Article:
Satyrium titus (Fabricius, 1793)
Identification: No tails. Upperside dark brown. Underside of hindwing light brown with row of coral spots at margin, and postmedian row of black spots ringed with white.
Wing Span: 1 - 1 1/2 inches (2.5 - 3.8 cm).
Life History: Males perch on shrubs, especially in late afternoon, to watch for females. Females lay eggs singly on host twigs or in litter at base of plant. Eggs hibernate. Caterpillars hide in litter during the day and emerge at night to feed on leaves and fruits.
Flight: One flight from May-August.
Caterpillar Hosts: Wild cherry, wild plum, and chokecherry (Prunus species) in the rose family (Rosaceae).
Adult Food: Nectar from flowers including butterflyweed, New Jersey tea, dogbane, and sulphur flower.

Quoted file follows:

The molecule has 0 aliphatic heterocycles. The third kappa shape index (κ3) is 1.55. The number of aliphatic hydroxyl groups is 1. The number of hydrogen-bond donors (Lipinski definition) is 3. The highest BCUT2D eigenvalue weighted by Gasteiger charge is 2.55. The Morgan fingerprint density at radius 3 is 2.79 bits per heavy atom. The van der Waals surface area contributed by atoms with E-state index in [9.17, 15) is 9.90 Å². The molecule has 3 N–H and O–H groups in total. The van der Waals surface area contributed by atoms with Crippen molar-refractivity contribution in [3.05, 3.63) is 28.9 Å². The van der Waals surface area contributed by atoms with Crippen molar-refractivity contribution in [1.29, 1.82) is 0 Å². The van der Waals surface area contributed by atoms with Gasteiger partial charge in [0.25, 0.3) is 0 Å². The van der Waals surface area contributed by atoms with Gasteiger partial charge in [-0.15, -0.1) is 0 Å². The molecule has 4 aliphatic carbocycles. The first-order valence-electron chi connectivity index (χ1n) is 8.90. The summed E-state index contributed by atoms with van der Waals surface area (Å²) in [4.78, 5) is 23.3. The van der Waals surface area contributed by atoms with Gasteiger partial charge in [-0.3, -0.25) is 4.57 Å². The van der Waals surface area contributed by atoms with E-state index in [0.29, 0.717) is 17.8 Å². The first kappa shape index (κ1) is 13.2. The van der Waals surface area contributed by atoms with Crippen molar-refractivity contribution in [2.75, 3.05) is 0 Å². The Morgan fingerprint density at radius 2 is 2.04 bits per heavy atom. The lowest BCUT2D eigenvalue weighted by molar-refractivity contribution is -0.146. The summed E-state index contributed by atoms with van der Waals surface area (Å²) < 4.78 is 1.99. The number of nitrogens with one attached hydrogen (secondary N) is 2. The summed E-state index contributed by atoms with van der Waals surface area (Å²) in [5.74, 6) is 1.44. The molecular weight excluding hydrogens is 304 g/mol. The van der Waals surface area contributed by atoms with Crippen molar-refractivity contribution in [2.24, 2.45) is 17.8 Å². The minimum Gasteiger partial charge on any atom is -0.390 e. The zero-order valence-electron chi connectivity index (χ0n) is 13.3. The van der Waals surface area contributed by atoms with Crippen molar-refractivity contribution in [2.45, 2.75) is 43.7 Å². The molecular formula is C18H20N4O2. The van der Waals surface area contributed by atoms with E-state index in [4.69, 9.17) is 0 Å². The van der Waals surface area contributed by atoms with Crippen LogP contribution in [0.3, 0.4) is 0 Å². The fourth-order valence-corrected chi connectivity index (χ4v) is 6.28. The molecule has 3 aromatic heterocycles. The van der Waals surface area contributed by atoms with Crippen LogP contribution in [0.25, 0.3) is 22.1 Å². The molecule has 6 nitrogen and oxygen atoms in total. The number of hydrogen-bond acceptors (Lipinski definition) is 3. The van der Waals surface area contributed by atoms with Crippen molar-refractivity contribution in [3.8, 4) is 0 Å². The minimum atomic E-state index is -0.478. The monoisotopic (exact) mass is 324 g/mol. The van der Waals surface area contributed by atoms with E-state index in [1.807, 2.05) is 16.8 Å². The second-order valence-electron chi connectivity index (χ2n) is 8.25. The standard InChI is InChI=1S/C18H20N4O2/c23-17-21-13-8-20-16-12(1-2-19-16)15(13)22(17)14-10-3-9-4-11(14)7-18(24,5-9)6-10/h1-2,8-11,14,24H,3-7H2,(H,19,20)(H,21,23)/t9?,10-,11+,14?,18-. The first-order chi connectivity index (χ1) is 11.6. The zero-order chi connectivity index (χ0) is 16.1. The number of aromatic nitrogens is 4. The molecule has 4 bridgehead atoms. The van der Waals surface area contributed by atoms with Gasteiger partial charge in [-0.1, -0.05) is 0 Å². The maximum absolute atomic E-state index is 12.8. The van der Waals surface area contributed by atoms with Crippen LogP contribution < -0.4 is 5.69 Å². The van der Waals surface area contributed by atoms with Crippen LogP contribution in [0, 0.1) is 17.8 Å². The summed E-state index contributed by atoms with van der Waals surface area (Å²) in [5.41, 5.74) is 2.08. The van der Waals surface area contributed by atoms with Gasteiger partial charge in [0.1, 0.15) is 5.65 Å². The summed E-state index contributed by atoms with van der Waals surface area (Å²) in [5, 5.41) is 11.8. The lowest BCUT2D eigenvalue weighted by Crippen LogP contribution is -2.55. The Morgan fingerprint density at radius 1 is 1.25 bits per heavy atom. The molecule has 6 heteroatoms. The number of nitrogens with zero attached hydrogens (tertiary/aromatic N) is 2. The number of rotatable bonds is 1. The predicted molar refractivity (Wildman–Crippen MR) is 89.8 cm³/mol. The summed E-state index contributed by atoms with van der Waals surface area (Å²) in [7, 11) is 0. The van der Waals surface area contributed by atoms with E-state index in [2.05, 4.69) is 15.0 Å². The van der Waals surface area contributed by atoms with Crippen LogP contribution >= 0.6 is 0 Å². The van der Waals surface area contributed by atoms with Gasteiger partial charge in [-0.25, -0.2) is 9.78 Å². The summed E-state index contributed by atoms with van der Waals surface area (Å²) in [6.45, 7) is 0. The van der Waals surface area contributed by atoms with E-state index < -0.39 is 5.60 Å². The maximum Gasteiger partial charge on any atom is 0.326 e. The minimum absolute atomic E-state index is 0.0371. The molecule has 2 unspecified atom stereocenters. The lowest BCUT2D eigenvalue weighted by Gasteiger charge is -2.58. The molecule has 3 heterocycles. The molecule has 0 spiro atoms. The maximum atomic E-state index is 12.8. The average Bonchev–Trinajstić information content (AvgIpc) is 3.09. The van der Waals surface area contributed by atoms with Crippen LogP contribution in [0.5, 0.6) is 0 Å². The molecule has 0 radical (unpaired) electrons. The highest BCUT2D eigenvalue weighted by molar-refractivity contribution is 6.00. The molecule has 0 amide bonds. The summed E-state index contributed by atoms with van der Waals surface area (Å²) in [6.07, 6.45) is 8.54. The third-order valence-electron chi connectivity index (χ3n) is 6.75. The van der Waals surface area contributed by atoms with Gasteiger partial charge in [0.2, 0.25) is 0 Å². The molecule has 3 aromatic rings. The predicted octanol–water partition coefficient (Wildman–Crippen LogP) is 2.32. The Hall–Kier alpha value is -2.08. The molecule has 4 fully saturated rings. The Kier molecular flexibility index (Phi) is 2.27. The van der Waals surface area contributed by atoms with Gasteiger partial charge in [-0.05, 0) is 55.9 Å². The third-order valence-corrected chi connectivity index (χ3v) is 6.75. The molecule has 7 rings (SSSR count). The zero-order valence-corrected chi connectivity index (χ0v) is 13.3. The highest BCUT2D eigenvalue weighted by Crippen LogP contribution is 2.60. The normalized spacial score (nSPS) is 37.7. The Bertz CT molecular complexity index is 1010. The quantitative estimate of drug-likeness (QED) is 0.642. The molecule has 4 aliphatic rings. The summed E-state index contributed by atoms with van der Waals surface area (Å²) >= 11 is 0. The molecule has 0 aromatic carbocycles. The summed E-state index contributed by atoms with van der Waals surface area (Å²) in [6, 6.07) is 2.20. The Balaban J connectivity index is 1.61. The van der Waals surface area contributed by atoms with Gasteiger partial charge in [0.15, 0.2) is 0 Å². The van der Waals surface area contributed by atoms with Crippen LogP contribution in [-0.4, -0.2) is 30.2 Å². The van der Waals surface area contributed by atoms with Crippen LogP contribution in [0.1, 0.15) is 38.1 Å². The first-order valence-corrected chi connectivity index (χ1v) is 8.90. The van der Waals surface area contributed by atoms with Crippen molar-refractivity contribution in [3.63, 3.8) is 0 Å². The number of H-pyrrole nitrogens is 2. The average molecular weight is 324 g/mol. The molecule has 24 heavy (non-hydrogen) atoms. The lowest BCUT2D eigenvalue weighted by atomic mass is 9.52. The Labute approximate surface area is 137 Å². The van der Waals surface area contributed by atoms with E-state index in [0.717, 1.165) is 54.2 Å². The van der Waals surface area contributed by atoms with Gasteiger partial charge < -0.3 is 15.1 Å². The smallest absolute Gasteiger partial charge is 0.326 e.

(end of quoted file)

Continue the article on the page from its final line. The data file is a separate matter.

Habitat: Shrubby areas, brushlands, openings in woodlands, neglected pastures, streamsides, barrens, chaparral, and brushlands.
Range: Central Canada south to eastern California; east across southern Canada to New England; south to central New Mexico, central Texas, northern Arkansas, and central Georgia.
Conservation: Not usually required.
NCGR: G5 - Demonstrably secure globally, though it may be quite rare in parts of its range, especially at the periphery.
Management Needs: None reported.
Alternate Scientific Names:
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